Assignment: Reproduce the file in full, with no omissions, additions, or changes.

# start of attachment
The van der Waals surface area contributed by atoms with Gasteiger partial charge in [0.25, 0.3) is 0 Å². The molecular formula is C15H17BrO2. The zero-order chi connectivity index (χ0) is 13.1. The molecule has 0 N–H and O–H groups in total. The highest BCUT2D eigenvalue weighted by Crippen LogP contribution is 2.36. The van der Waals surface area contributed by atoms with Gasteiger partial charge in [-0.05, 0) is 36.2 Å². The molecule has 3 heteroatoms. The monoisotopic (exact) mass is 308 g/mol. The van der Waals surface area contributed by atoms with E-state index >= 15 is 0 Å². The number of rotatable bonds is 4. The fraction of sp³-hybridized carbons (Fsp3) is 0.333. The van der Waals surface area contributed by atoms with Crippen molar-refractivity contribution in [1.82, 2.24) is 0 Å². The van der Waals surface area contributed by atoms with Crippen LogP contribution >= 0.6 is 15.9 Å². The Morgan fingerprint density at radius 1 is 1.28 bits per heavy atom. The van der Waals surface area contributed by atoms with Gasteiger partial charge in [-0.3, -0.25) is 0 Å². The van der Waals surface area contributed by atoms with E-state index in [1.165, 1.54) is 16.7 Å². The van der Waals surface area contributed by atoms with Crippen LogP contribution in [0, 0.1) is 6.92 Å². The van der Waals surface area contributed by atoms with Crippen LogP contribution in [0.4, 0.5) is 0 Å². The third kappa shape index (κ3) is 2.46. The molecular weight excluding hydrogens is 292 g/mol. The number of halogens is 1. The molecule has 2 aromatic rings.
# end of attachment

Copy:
The van der Waals surface area contributed by atoms with Gasteiger partial charge in [0.25, 0.3) is 0 Å². The molecular formula is C15H17BrO2. The zero-order chi connectivity index (χ0) is 13.1. The molecule has 0 N–H and O–H groups in total. The highest BCUT2D eigenvalue weighted by Crippen LogP contribution is 2.36. The van der Waals surface area contributed by atoms with Gasteiger partial charge in [-0.05, 0) is 36.2 Å². The molecule has 3 heteroatoms. The monoisotopic (exact) mass is 308 g/mol. The van der Waals surface area contributed by atoms with E-state index >= 15 is 0 Å². The number of rotatable bonds is 4. The fraction of sp³-hybridized carbons (Fsp3) is 0.333. The van der Waals surface area contributed by atoms with Crippen molar-refractivity contribution in [1.82, 2.24) is 0 Å². The van der Waals surface area contributed by atoms with Crippen LogP contribution >= 0.6 is 15.9 Å². The Morgan fingerprint density at radius 1 is 1.28 bits per heavy atom. The van der Waals surface area contributed by atoms with Gasteiger partial charge in [-0.3, -0.25) is 0 Å². The van der Waals surface area contributed by atoms with E-state index in [1.165, 1.54) is 16.7 Å². The van der Waals surface area contributed by atoms with Crippen LogP contribution in [0, 0.1) is 6.92 Å². The van der Waals surface area contributed by atoms with Crippen LogP contribution in [0.4, 0.5) is 0 Å². The third kappa shape index (κ3) is 2.46. The molecular weight excluding hydrogens is 292 g/mol. The number of halogens is 1. The molecule has 2 aromatic rings.